Cheltenham introduces safety changes after Animal Aid report into multiple deaths at the course

Posted on the 7th January 2015

Following the publication of a landmark Animal Aid report analysing the cause of so many equine deaths at Cheltenham Racecourse, this year’s Festival will see a reduction in the number of runners at the Gloucestershire venue.

Novice and Juvenile hurdle races at the March meeting will now be limited to a maximum of 22 runners, down from 24. For races featuring more experienced hurdlers, numbers are to be reduced to 26 from 28. Further rule changes apply to Conditional Jockeys (trainees) to ensure that only the most competent ride at the Festival meeting.

Animal Aid’s March 2014 report, ‘Why more horses die at Cheltenham than at any other British Racecourse’ highlighted a number of factors that were likely to have contributed to the 48 deaths between March 2007 and December 2013. Numbers of horses raced and the experience of jockeys taking part were key factors. In particular, races of 23, 24 and up to 28 runners saw a high incidence of equine fatalities. Horses ridden by Conditional Jockeys were particularly vulnerable.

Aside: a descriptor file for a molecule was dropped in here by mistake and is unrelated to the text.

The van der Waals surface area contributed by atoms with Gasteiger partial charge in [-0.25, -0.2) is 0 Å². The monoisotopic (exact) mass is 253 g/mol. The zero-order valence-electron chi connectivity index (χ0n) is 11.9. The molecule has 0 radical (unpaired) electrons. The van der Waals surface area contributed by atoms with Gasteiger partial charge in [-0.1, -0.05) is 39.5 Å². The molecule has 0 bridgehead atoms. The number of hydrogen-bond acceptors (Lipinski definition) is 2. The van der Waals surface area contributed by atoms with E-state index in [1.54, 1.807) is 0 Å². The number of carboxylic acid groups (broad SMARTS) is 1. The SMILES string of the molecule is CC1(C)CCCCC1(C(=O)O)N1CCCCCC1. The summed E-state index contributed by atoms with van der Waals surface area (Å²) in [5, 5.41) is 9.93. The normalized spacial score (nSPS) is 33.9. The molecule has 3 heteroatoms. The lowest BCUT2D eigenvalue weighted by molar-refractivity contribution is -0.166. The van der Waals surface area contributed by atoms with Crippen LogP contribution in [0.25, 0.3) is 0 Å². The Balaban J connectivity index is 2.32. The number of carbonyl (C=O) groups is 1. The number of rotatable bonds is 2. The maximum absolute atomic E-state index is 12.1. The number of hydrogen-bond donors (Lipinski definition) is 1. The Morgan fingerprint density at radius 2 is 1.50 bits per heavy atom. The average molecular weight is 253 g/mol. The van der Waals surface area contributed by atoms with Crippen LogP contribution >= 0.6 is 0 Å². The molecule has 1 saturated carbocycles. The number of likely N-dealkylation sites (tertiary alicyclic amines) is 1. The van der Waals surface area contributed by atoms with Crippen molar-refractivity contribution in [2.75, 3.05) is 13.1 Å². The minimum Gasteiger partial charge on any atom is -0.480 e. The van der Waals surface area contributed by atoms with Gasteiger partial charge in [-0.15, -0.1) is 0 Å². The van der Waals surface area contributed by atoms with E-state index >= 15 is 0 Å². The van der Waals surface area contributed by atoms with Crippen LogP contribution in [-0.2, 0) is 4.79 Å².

Says Dene Stansall, Animal Aid Horse Consultant and author of the report:

‘While the new safety measures to be implemented by Cheltenham are welcome, they still fall far short of what is needed. Cheltenham Racecourse officials refuse to face up to the inherently lethal nature of the course and the unacceptable burden this places on horses who are made to race there.’

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